There are different forms of intimidation. Some players think that by being loud, obnoxious bullies with forceful, aggressive images they can successfully intimidate opponents. Their goal is to profit from mistakes caused by upsetting their victims.
These intimidators fail to realize something. By making the game so unpleasant, opponents are either sitting out pots they might otherwise be involved in or choosing to play elsewhere.
If you took a poll of poker players and asked them whether they thought online poker or the brick-and-mortar variety was more aggressive, I'd venture to say that most respondents would come down on the side of online poker being the more aggressive of the two. Although there's plenty of room for disagreement, there'd also be loads of anomalies just based on the nature of the players even if there were some perfect way to determine which kind of game was more aggressive.
The United States may be the center of the world poker scene, but it's hardly the only place where interesting poker is played. The UK, for example, is replete with skilled players plying their trade within their own poker economy and ecology. The stories of these players aren't well known on this side of the Atlantic, but one source for this information is Des Wilson's book, "Swimming With the Devilfish".
Pete DeMonte was born in Bridgeport, Connecticut on July 7, 1954. He graduated from Bullard Havens High School in 1972 followed that up with a couple years at Norwalk Technical College.
In 1977 Pete joined the local fire department as a full time fire fighter until his retirement in June 1998. In July 1998 he and his wife, Diane moved to Las Vegas.
That move was something that they had planned on doing for years. Pete and Diane spent their honeymoon in Las Vegas back in 1982 and from that time on they vacationed in Las Vegas about twice a year.
In poker, there are some misconceptions that are widely accepted as gospel. For instance, many serious players, even professionals, believe that cards come in unexplainable streaks - hot and cold. When you're on a hot steak, they think, your fortunes are more likely to be favorable on the following hand. And when you're on a cold streak, you should expect bad fortune to continue.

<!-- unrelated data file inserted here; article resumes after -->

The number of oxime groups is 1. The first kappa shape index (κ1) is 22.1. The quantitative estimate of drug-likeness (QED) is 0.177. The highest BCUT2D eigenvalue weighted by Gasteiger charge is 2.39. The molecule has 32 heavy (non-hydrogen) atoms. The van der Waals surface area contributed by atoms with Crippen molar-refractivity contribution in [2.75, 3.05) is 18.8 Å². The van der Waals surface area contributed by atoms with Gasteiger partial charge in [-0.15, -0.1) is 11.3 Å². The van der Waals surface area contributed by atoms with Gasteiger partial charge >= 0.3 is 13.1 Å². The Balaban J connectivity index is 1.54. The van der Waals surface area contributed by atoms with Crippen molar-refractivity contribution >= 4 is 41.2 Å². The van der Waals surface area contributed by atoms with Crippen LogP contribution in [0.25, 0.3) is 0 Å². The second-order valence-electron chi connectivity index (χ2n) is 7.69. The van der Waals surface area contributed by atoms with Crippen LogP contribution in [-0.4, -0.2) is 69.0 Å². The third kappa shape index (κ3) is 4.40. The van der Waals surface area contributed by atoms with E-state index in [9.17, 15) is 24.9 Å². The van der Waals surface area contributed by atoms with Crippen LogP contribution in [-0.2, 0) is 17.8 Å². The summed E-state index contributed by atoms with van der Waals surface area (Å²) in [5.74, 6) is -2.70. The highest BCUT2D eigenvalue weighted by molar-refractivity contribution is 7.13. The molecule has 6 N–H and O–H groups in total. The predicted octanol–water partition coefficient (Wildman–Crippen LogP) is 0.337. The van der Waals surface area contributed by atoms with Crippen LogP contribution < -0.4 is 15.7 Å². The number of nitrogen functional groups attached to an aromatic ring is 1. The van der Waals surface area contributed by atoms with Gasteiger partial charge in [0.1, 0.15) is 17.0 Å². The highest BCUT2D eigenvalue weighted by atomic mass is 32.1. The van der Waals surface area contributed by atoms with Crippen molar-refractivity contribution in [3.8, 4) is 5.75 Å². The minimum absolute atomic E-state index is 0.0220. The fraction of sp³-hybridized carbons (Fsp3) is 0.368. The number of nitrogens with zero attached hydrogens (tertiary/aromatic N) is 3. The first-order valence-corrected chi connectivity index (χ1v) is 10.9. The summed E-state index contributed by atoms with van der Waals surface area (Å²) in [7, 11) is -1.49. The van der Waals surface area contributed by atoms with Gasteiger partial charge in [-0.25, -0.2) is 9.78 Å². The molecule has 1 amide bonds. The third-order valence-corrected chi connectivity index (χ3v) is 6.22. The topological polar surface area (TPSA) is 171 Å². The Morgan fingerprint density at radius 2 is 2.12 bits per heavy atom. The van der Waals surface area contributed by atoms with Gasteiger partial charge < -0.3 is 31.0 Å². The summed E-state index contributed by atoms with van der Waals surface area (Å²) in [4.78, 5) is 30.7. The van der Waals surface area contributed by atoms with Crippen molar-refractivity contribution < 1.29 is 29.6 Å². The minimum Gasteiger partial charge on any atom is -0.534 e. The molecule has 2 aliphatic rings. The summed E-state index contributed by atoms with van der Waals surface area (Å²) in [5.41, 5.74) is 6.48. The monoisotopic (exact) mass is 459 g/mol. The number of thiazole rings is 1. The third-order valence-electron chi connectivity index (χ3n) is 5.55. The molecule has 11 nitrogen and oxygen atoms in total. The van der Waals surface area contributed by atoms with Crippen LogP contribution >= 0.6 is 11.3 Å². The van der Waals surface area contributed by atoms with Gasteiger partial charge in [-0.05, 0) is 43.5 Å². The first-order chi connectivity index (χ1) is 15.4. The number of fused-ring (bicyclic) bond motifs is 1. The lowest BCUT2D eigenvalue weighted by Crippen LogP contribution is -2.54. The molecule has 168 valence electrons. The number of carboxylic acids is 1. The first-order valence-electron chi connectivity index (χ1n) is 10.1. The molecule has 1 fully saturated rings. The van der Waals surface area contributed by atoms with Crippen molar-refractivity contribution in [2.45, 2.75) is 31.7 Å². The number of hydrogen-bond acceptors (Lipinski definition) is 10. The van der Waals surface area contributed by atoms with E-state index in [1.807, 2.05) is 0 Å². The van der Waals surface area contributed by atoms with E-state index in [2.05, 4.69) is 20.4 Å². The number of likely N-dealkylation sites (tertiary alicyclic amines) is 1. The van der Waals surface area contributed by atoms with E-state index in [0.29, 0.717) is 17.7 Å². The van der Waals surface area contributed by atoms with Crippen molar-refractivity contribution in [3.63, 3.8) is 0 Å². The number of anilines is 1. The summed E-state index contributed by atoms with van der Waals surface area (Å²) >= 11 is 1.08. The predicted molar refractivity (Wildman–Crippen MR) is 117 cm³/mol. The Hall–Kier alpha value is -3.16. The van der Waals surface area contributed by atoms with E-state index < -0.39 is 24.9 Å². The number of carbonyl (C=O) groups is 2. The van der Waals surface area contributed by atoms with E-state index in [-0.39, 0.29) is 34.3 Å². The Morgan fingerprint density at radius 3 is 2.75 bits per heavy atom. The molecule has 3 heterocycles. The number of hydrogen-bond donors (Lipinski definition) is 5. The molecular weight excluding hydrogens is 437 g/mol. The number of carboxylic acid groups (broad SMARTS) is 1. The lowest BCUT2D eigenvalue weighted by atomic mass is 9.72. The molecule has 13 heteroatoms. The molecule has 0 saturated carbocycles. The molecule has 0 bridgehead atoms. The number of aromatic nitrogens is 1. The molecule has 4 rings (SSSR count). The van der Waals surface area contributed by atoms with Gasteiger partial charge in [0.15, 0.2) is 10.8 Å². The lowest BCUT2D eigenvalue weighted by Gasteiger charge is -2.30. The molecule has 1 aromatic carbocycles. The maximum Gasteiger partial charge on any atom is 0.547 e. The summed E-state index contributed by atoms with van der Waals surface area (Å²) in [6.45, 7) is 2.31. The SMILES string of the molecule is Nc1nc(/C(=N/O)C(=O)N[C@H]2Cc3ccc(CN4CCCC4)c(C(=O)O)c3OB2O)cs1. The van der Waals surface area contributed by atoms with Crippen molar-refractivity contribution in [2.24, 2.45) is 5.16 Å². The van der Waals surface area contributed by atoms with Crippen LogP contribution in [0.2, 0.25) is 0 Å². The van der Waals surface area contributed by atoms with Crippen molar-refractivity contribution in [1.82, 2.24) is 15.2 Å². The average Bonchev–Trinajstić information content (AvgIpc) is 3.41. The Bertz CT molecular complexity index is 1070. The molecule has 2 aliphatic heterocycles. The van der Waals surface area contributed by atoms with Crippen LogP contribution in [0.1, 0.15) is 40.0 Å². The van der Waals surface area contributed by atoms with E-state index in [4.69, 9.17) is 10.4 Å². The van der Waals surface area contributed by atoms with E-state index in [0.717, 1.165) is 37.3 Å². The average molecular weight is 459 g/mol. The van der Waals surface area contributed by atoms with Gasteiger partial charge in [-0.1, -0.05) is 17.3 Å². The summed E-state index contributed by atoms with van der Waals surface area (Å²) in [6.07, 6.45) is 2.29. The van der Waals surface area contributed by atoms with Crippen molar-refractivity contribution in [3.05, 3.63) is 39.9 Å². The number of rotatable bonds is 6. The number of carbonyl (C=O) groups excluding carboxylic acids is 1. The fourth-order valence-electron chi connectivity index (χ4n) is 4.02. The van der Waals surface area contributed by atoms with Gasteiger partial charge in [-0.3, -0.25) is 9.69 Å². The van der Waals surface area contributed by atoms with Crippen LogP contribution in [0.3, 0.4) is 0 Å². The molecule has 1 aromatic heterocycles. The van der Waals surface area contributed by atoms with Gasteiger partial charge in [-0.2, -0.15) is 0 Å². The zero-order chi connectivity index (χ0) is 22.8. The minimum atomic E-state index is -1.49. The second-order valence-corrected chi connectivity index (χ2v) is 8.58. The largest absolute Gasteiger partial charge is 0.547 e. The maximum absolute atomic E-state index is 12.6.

So, when they're experiencing a good run, they take more chances and play more aggressively. When they're experiencing a bad run, they play fewer hands.
There is no definitive "correct" way to play poker.
Read a dozen different instructional poker books, and you are likely to find as many differing ideas on how to play those questionable hands. Poker guidance from Doyle Brunson is markedly different from that of Phil Hellmuth; both have contrasts to Dan Harrington, which is nowhere similar to .... You get the idea.
It leads many inexperienced players to a point of frustration and confusion. As we attempt to pour ourselves into reading we find ideas in some books and magazine articles are oppositional to each other.
I had just gotten back from a three-day business trip to San Francisco. I stopped to see Hobby at his yacht, Lazybuns. Since it was late in the afternoon, maybe we could do dinner.
"Hey Hobby, what have you been doing?" I said as I helloed him from shore.
"Come aboard. I've been doing some research, Joe. I met a Poker Astrologist."
"Really, Hobby? Are you going dippy on me?"
"No. This is straight stuff."
"Yeah, sure. Tell me about it."
Recently I came into an event at the Los Angeles Poker Classic determined to start out slow and easy... "take the temperature of the table," as I described it to myself. Yeah, that was my plan, but I'm such a pumpkin that within fifteen minutes I had drained away half my stack on a bunch of reckless adventures and hazardous bluffs. That's what happens when you take the temperature of the table using a rectal thermometer shoved up your own butt.
It is not a good idea to play poker when you feel physically ill. A body off balance is a mind off balance too. It's hard enough to be patient when healthy and strong and doubly difficult to do this when you're not up to par.